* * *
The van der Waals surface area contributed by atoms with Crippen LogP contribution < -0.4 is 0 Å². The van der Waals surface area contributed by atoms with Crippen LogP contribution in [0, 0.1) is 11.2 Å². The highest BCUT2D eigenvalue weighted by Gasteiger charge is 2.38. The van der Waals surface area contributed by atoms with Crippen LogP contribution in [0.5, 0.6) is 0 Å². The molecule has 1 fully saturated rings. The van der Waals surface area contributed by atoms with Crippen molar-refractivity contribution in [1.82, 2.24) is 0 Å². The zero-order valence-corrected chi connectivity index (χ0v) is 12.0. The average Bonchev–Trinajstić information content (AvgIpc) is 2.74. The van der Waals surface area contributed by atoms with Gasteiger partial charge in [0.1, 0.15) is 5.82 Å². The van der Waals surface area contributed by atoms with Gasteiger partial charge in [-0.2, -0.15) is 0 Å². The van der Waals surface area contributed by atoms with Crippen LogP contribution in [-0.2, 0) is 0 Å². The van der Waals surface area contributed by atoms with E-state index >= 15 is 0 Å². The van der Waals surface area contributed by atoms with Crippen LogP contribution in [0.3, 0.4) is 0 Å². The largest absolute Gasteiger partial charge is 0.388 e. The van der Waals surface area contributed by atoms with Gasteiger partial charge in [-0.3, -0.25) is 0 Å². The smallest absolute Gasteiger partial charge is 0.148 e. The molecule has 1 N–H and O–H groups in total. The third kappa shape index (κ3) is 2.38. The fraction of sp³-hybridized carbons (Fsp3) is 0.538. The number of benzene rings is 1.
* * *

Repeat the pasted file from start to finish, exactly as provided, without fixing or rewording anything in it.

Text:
The van der Waals surface area contributed by atoms with Crippen LogP contribution < -0.4 is 0 Å². The van der Waals surface area contributed by atoms with Crippen LogP contribution in [0, 0.1) is 11.2 Å². The highest BCUT2D eigenvalue weighted by Gasteiger charge is 2.38. The van der Waals surface area contributed by atoms with Crippen LogP contribution in [0.5, 0.6) is 0 Å². The molecule has 1 fully saturated rings. The van der Waals surface area contributed by atoms with Crippen molar-refractivity contribution in [1.82, 2.24) is 0 Å². The zero-order valence-corrected chi connectivity index (χ0v) is 12.0. The average Bonchev–Trinajstić information content (AvgIpc) is 2.74. The van der Waals surface area contributed by atoms with Gasteiger partial charge in [0.1, 0.15) is 5.82 Å². The van der Waals surface area contributed by atoms with Gasteiger partial charge in [-0.2, -0.15) is 0 Å². The van der Waals surface area contributed by atoms with Crippen LogP contribution in [-0.2, 0) is 0 Å². The van der Waals surface area contributed by atoms with E-state index >= 15 is 0 Å². The van der Waals surface area contributed by atoms with Crippen LogP contribution in [0.3, 0.4) is 0 Å². The largest absolute Gasteiger partial charge is 0.388 e. The van der Waals surface area contributed by atoms with Gasteiger partial charge in [-0.3, -0.25) is 0 Å². The smallest absolute Gasteiger partial charge is 0.148 e. The molecule has 1 N–H and O–H groups in total. The third kappa shape index (κ3) is 2.38. The fraction of sp³-hybridized carbons (Fsp3) is 0.538. The number of benzene rings is 1.